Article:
The National Myelodysplastic Syndromes Natural History Study is underway, the ECOG-ACRIN Cancer Research Group and its collaborators announced today. [More]
Nutrition, safety tips for grilling season

Nutrition, safety tips for grilling season

Cooking meat, including beef, pork, fish, or poultry, with high-temperature methods such as pan frying or grilling directly over an open flame can increase exposure to chemicals that can cause changes in DNA that may increase the risk of cancer, according to the National Cancer Institute. [More]
Obese teenagers may have lower levels of spexin harmone

Obese teenagers may have lower levels of spexin harmone

Obese teenagers already show signs of hormonal differences from normal-weight peers that may make them prone to weight gain, according to a new study published in the Endocrine Society's Journal of Clinical Endocrinology & Metabolism. [More]
Telephone-based intervention helps reduce menopause-related insomnia, hot flashes

Telephone-based intervention helps reduce menopause-related insomnia, hot flashes

Chatting on the phone with a "sleep coach" and keeping a nightly sleep diary significantly improve sleep quality and reduce insomnia in women through all stages of menopause, according to a new study published today in JAMA Internal Medicine. [More]
Administering TXA through IV and IA can reduce blood loss following total knee replacement

Administering TXA through IV and IA can reduce blood loss following total knee replacement

A new study appearing in the Journal of Bone and Joint Surgery found that administering tranexamic acid (TXA) both intravenously (IV) and injected at the surgical site (intra-articular administration, or IA) reduced blood loss by 37 percent, compared to IV alone, following total knee replacement (TKR). [More]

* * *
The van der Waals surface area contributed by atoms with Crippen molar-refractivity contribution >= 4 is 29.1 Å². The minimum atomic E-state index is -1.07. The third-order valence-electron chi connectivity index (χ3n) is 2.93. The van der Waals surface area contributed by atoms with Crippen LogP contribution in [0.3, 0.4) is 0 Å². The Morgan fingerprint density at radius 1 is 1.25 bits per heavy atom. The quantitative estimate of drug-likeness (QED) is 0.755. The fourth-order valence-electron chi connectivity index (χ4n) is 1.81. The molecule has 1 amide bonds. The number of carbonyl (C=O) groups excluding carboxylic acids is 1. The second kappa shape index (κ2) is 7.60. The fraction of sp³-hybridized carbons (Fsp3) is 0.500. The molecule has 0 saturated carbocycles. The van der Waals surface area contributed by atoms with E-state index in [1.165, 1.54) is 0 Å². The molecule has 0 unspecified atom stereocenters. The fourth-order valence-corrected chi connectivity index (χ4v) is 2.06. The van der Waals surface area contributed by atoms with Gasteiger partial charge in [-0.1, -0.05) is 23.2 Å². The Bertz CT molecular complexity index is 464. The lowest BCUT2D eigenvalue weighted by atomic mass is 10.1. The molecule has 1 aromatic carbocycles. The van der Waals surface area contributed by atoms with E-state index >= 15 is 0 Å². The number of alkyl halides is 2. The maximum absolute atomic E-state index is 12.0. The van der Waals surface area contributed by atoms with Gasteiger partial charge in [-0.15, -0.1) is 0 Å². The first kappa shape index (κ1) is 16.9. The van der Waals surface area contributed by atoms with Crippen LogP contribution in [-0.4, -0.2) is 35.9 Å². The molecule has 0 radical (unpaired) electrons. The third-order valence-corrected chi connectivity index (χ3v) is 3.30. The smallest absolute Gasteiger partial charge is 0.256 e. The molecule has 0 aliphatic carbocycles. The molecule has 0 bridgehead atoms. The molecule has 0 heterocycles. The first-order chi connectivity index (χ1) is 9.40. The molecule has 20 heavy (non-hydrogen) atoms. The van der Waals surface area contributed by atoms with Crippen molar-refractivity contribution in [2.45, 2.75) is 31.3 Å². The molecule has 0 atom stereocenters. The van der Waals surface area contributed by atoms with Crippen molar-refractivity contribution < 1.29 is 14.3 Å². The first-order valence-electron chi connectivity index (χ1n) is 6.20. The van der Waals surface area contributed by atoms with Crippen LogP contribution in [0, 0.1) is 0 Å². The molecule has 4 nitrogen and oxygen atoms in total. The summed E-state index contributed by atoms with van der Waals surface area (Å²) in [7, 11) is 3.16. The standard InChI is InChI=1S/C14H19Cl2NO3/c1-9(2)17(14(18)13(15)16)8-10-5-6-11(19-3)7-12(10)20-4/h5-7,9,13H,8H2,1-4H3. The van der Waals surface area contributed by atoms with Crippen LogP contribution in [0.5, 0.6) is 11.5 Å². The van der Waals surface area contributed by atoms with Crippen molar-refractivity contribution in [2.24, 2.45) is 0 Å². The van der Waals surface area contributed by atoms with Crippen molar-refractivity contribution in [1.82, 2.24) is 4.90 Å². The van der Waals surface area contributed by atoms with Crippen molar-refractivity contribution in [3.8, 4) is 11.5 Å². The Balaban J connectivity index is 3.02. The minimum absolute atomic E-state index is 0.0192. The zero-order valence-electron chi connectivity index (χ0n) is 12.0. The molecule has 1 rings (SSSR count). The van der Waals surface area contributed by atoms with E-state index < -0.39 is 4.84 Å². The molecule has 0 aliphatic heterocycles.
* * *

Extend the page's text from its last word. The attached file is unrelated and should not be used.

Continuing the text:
Phase I study of triple drug combination shows promise in multiple myeloma patients

Phase I study of triple drug combination shows promise in multiple myeloma patients

PharmaMar announces the positive results from a Phase I study of plitidepsin in combination with bortezomib and dexamethasone in patients with relapsed and/or refractory multiple myeloma. [More]
Radiation-immunotherapy combination can help treat melanoma

Radiation-immunotherapy combination can help treat melanoma

Combining radiation treatments with a new generation of immunotherapies is showing promise as a one-two-punch against melanoma, Loyola Medicine researchers report in a review article. [More]
UCL researchers identify four genes that drive shape of human noses

UCL researchers identify four genes that drive shape of human noses

Genes that drive the shape of human noses have been identified by a UCL-led study. The four genes mainly affect the width and 'pointiness' of noses which vary greatly between different populations. The new information adds to our understanding of how the human face evolved and may help contribute to forensic DNA technologies that build visual profiles based on an individual's genetic makeup. [More]
More than 7 in 10 older hip fracture patients not aware of having osteoporosis

More than 7 in 10 older hip fracture patients not aware of having osteoporosis

More than 7 in 10 older adults who suffer hip fractures aren't told they have the bone-weakening disease osteoporosis - despite the fact that hip fractures nearly always signify the presence of this potentially debilitating condition, according to revealing new research by Northwell Health physicians. [More]
AKR1C3 enzyme could be promising therapeutic target for managing CRPC, AML

AKR1C3 enzyme could be promising therapeutic target for managing CRPC, AML

Prostate cancer is the second leading cause of mortality among American men with the highest incidence rate of all cancers reported in the U.S. Male sex hormones testosterone (T) and 5α-dihydrotestosterone (5α-DHT) promote prostate cancer progression. [More]
New mice study unveils mystery of why chronic stress, depression can lead to bone loss

New mice study unveils mystery of why chronic stress, depression can lead to bone loss

A new study has helped to unveil the mystery of why chronic stress and depression can lead to bone loss and increase the risk of fractures. [More]
Advertisement
Advertisement